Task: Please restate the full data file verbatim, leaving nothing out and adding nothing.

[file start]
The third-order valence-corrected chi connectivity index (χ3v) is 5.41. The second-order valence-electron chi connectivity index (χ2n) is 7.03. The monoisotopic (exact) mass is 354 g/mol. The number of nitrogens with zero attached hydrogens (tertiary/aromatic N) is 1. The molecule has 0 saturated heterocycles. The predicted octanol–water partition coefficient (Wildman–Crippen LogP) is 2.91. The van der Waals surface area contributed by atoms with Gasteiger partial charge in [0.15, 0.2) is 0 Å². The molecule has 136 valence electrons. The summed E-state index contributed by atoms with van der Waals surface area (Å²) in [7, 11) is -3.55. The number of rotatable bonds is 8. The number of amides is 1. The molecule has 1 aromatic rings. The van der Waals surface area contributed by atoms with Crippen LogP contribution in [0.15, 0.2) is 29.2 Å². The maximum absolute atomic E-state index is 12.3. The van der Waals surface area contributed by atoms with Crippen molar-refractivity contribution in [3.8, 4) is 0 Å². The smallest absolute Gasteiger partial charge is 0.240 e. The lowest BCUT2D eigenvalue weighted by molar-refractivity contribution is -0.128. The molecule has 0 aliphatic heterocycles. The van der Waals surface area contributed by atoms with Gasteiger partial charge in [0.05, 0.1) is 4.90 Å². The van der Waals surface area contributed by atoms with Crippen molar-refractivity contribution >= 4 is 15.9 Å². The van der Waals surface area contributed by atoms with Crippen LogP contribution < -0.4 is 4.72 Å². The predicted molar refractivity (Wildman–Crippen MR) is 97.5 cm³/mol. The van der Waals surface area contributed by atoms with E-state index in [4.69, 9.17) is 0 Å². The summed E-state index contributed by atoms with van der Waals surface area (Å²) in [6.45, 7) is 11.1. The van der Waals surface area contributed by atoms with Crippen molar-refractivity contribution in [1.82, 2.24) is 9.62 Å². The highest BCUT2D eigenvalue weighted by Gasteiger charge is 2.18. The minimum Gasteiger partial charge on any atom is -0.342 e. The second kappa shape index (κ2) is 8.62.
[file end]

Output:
The third-order valence-corrected chi connectivity index (χ3v) is 5.41. The second-order valence-electron chi connectivity index (χ2n) is 7.03. The monoisotopic (exact) mass is 354 g/mol. The number of nitrogens with zero attached hydrogens (tertiary/aromatic N) is 1. The molecule has 0 saturated heterocycles. The predicted octanol–water partition coefficient (Wildman–Crippen LogP) is 2.91. The van der Waals surface area contributed by atoms with Gasteiger partial charge in [0.15, 0.2) is 0 Å². The molecule has 136 valence electrons. The summed E-state index contributed by atoms with van der Waals surface area (Å²) in [7, 11) is -3.55. The number of rotatable bonds is 8. The number of amides is 1. The molecule has 1 aromatic rings. The van der Waals surface area contributed by atoms with Crippen LogP contribution in [0.15, 0.2) is 29.2 Å². The maximum absolute atomic E-state index is 12.3. The van der Waals surface area contributed by atoms with Crippen molar-refractivity contribution in [3.8, 4) is 0 Å². The smallest absolute Gasteiger partial charge is 0.240 e. The lowest BCUT2D eigenvalue weighted by molar-refractivity contribution is -0.128. The molecule has 0 aliphatic heterocycles. The van der Waals surface area contributed by atoms with Gasteiger partial charge in [0.05, 0.1) is 4.90 Å². The van der Waals surface area contributed by atoms with Crippen molar-refractivity contribution >= 4 is 15.9 Å². The van der Waals surface area contributed by atoms with Crippen LogP contribution < -0.4 is 4.72 Å². The predicted molar refractivity (Wildman–Crippen MR) is 97.5 cm³/mol. The van der Waals surface area contributed by atoms with E-state index in [4.69, 9.17) is 0 Å². The summed E-state index contributed by atoms with van der Waals surface area (Å²) in [6.45, 7) is 11.1. The van der Waals surface area contributed by atoms with Crippen molar-refractivity contribution in [1.82, 2.24) is 9.62 Å². The highest BCUT2D eigenvalue weighted by Gasteiger charge is 2.18. The minimum Gasteiger partial charge on any atom is -0.342 e. The second kappa shape index (κ2) is 8.62.